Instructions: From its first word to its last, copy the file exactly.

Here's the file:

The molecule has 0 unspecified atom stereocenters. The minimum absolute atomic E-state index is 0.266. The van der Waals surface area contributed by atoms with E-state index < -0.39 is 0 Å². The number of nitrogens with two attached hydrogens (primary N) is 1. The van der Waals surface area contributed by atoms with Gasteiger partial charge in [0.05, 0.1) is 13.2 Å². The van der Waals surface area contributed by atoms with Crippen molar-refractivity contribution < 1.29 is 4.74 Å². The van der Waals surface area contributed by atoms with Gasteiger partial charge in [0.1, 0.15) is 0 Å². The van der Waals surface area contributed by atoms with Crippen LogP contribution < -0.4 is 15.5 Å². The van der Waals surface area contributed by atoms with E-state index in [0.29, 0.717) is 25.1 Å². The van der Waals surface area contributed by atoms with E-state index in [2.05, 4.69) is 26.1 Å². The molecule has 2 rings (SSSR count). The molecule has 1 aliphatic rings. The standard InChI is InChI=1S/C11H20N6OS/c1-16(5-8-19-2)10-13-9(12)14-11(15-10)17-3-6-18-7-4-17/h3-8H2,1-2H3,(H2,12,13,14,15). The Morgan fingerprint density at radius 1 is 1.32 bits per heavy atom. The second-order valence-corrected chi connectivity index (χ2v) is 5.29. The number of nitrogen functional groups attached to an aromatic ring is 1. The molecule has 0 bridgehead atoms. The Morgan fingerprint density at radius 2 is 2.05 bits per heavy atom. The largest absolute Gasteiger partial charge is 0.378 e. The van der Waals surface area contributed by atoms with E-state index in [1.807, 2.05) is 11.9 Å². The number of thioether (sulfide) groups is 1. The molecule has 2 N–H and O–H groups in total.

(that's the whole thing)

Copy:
The molecule has 0 unspecified atom stereocenters. The minimum absolute atomic E-state index is 0.266. The van der Waals surface area contributed by atoms with E-state index < -0.39 is 0 Å². The number of nitrogens with two attached hydrogens (primary N) is 1. The van der Waals surface area contributed by atoms with Gasteiger partial charge in [0.05, 0.1) is 13.2 Å². The van der Waals surface area contributed by atoms with Crippen molar-refractivity contribution < 1.29 is 4.74 Å². The van der Waals surface area contributed by atoms with Gasteiger partial charge in [0.1, 0.15) is 0 Å². The van der Waals surface area contributed by atoms with Crippen LogP contribution < -0.4 is 15.5 Å². The van der Waals surface area contributed by atoms with E-state index in [0.29, 0.717) is 25.1 Å². The van der Waals surface area contributed by atoms with E-state index in [2.05, 4.69) is 26.1 Å². The molecule has 2 rings (SSSR count). The molecule has 1 aliphatic rings. The standard InChI is InChI=1S/C11H20N6OS/c1-16(5-8-19-2)10-13-9(12)14-11(15-10)17-3-6-18-7-4-17/h3-8H2,1-2H3,(H2,12,13,14,15). The Morgan fingerprint density at radius 1 is 1.32 bits per heavy atom. The second-order valence-corrected chi connectivity index (χ2v) is 5.29. The number of nitrogen functional groups attached to an aromatic ring is 1. The molecule has 0 bridgehead atoms. The Morgan fingerprint density at radius 2 is 2.05 bits per heavy atom. The largest absolute Gasteiger partial charge is 0.378 e. The van der Waals surface area contributed by atoms with E-state index in [1.807, 2.05) is 11.9 Å². The number of thioether (sulfide) groups is 1. The molecule has 2 N–H and O–H groups in total.